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Re: What is the function or reddish abaxial leaf surface?

  • Subject: Re: What is the function or reddish abaxial leaf surface?
  • From: "Ertelt, Jonathan B" <jonathan.ertelt@Vanderbilt.Edu>
  • Date: Sat, 3 Apr 2010 15:56:03 -0500

Title: Re: [Aroid-l] What is the function or reddish abaxial leaf surface?

The reddish color is typically caused by anthocyanin pigments (and the spectrum can run from orangish red through red to purplish red to almost purple). From an article way back in the late 70’s {Lee, D.W., Lowry, J.B., and Stone, B.C. 1979. Abaxial anthocyanin layer in leaves of tropical rain forest plants: enhancer of light capture in deep shade. Biotropica 11(1): 70-77} the understanding is that the pigment layer acts as a reflective surface for the light that has already passed through the photosynthetic tissue, scattering the light back up through the same tissue again, essentially giving the plant in the lower light areas twice the available light, or at least making the light available to the photosynthetic tissue twice. With many of the plants in which these pigments are often seen on the abaxial leaf surfaces, moving the plant into higher light, but not so high that it burns the plant, will cause the new growth to exhibit less of the pigments. Likewise, as the plant grows into higher light, i.e. climbing up the tree into higher light, less of the pigmentation is seen.  In a completely different example that again illustrates the reflective nature of these pigments, a group of plants commonly known as crotons, Codiaeum variegatum (Euphorbiaceae) selections often exhibit dramatic coloration on the upper leaf surface when in full sun, again with varying anthocyanin pigments throughout the color spectrum mentioned above. This protects the leaves that would otherwise burn in the intense light. When any of these selections is  moved indoors into a lower light situation, the new growth will go to an all green leaf, much less interesting. Also you will note if you visit the tropics that there are a good many plants, especially but not only including many ferns, the new growth will emerge and enlarge with a translucent reddish/bronzy cast to the leaf material, not going green until the leaf/frond is close to full sized. This also is those same anthocyanins protecting the developing tissue. Good Growing.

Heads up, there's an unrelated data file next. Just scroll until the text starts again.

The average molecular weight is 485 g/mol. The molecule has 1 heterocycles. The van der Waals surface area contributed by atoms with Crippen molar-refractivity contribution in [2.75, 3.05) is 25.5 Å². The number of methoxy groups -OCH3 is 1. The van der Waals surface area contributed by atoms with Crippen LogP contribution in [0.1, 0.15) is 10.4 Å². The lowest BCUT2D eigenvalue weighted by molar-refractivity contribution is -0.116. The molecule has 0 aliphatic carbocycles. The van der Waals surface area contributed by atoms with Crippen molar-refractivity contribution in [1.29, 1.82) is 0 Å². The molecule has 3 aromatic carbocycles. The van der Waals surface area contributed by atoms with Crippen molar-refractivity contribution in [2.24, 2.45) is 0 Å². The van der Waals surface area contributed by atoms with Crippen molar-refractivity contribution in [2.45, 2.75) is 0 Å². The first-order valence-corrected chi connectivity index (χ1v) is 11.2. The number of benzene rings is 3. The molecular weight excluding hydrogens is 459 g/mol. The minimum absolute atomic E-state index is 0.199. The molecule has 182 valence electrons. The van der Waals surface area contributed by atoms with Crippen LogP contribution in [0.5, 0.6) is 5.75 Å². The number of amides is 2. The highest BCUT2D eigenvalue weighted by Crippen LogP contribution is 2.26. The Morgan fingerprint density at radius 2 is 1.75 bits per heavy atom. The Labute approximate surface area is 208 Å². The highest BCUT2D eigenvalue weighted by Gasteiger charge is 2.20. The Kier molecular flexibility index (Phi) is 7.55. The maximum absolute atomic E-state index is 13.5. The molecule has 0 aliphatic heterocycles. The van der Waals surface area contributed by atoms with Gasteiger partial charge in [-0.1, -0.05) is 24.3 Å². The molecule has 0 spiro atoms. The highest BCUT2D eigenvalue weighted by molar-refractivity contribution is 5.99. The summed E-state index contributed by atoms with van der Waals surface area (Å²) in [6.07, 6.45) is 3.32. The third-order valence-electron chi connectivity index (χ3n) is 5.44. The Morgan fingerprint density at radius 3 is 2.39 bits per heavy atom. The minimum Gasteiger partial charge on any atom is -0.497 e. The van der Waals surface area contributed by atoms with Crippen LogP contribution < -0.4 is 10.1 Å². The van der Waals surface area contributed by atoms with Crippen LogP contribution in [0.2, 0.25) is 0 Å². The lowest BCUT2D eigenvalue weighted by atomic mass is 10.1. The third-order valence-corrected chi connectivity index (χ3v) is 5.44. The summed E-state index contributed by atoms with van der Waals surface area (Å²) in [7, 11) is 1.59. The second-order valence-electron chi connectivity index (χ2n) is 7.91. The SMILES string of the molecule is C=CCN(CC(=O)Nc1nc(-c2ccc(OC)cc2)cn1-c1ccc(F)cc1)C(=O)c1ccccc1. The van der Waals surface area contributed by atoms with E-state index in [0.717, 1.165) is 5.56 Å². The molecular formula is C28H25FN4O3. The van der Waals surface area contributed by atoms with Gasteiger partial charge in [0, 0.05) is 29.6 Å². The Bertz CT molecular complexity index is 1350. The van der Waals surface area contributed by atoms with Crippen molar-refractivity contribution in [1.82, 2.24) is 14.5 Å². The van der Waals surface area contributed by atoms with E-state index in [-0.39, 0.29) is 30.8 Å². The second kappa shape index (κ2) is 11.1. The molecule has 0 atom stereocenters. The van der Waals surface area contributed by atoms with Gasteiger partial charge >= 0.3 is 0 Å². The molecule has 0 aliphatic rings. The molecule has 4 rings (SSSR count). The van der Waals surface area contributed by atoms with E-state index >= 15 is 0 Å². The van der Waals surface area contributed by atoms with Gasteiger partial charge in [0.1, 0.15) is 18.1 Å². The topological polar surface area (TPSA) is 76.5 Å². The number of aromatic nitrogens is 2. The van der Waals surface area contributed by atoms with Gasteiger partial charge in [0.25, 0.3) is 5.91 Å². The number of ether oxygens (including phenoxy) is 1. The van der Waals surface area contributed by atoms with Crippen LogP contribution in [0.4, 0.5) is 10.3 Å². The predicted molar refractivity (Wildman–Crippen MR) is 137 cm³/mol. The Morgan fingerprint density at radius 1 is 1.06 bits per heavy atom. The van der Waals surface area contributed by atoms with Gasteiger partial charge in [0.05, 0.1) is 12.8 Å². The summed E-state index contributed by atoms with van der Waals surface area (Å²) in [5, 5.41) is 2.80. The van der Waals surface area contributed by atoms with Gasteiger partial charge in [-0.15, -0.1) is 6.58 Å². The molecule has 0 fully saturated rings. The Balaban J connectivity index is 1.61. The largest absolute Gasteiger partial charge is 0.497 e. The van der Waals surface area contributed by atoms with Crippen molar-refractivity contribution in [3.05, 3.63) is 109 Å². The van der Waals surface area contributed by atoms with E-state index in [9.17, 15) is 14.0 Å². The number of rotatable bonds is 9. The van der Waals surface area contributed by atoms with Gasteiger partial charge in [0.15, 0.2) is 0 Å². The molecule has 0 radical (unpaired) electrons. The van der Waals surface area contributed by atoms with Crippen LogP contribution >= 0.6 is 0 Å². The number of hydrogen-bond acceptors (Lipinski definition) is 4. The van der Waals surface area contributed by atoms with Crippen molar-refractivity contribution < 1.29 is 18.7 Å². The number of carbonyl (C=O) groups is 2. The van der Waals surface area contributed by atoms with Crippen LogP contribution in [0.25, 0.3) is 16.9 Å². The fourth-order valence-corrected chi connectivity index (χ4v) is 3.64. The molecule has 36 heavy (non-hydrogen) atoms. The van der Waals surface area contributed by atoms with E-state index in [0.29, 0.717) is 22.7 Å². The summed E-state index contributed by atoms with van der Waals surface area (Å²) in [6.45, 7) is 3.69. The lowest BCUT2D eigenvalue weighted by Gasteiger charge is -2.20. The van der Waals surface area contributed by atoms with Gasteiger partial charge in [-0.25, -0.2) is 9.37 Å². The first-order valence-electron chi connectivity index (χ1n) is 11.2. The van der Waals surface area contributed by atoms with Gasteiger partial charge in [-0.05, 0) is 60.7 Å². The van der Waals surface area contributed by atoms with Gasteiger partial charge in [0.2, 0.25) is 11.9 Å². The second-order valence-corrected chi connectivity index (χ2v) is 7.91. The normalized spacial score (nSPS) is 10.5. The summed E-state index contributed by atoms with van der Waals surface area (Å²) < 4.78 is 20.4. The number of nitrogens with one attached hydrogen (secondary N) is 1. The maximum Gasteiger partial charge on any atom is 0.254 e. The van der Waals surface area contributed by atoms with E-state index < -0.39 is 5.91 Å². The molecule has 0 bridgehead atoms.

On 4/3/10 7:20 AM, "Ferenc Lengyel" <feri.lengyel@gmail.com> wrote:

What might be the function (if any) of the reddish color of the abaxial leaf surface of some Philodendrons? I have acuired a juvenile specimen of a houseplant (presumably Philodendron sagittifolium or a Holland hybrid) which has leaves colored reddish on the abaxial surface. The undreside of some leaves are more reddish than those of others, but the adaxial surface is always green. I have read that juvenile specimens of Philodendron melinonii and maybe other species has a reddish underside too. Why is it good for the plant to have a reddish leaf surface on the underside? I can imagine that a reddish color could provide protection of leaf tissues from excess sunshine, but I can't see any meaning of it on the underside. 

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